The Cakemaker (2017) | BFI London Film Festival 2017

October 4th, 2017
Author: Meredith Taylor

Dir: Ofir Raul Grazier | Cast: Sarah Adler, Zohar Shtrauss, Tim Kalkhof, Roy Miller | 104′ | LGBT Drama |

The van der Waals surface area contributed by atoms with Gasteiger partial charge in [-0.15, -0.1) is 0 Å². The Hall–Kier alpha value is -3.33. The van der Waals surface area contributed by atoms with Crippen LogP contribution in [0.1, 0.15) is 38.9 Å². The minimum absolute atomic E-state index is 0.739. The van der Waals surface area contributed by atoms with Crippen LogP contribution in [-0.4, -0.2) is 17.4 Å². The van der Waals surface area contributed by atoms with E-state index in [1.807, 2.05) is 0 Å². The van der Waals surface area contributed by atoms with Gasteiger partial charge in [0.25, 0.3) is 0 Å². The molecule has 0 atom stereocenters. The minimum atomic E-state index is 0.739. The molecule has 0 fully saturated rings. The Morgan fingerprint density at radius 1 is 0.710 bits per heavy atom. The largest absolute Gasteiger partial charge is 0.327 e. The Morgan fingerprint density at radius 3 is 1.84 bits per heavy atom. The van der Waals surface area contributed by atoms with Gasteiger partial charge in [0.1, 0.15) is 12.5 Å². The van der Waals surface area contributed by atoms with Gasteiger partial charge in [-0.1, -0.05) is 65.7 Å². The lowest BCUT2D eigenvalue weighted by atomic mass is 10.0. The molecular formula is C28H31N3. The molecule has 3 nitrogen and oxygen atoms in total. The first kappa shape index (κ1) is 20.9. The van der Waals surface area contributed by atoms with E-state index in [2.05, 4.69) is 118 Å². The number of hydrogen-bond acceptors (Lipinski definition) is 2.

Narrative torpor is not the only thing on the menu in this genteel gay-themed film debut from Israeli director Ophir Raul Grazier. Two stories of grief and bereavement interweave in a thoughtful but flaccid study of long-distance love that unfolds between Berlin and Jerusalem. Lust has nothing to do with it when young German baker┬áTomas (Kalkhof) meets married Israeli business man Oren (Miller) who calls by his cafe looking for directions, but also swings both ways. We are led to believe that the two then fall for each other, in the absence of any kind of convincing chemistry or even rapport. Oren then goes back to his wife Anat (Sarah Adler) and son in Jerusalem and after a brief silence, Tomas finds out he has been killed in an accident back home. The grief-stricken baker then goes to Jerusalem to scope out Anat and her family and ends up inadvertently working for her, although the two are totally unaware of their connecting backstory. As they cope with sadness of loss, cafe life in Jerusalem poses all kinds of Kosher problems for Thomas’ who cooking skills are hampered by not being Jewish, although we are persuaded that the cakes he makes are popular amongst the un-Orthoodox customers. THE CAKEMAKER is an LGBT title that wouldn’t say boo to a goose, let alone a nice fat challah during Passover; but there’s a quiet respectability here and it’s decent and well-performed. MT



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